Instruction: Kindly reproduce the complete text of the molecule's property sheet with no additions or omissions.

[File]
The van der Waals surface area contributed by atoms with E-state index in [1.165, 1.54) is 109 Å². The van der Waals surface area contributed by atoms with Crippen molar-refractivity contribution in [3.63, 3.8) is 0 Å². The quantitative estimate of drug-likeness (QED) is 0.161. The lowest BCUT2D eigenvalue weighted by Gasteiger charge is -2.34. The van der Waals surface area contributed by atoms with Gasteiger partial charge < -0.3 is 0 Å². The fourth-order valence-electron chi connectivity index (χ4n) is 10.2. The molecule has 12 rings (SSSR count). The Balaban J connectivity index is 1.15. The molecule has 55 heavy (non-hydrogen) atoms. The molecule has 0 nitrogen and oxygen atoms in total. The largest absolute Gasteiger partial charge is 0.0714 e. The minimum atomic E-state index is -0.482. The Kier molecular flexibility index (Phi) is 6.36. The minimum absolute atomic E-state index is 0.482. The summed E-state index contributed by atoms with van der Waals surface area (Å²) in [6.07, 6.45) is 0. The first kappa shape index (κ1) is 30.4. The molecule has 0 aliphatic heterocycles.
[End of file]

The van der Waals surface area contributed by atoms with E-state index in [1.165, 1.54) is 109 Å². The van der Waals surface area contributed by atoms with Crippen molar-refractivity contribution in [3.63, 3.8) is 0 Å². The quantitative estimate of drug-likeness (QED) is 0.161. The lowest BCUT2D eigenvalue weighted by Gasteiger charge is -2.34. The van der Waals surface area contributed by atoms with Gasteiger partial charge < -0.3 is 0 Å². The fourth-order valence-electron chi connectivity index (χ4n) is 10.2. The molecule has 12 rings (SSSR count). The Balaban J connectivity index is 1.15. The molecule has 55 heavy (non-hydrogen) atoms. The molecule has 0 nitrogen and oxygen atoms in total. The largest absolute Gasteiger partial charge is 0.0714 e. The minimum atomic E-state index is -0.482. The Kier molecular flexibility index (Phi) is 6.36. The minimum absolute atomic E-state index is 0.482. The summed E-state index contributed by atoms with van der Waals surface area (Å²) in [6.07, 6.45) is 0. The first kappa shape index (κ1) is 30.4. The molecule has 0 aliphatic heterocycles.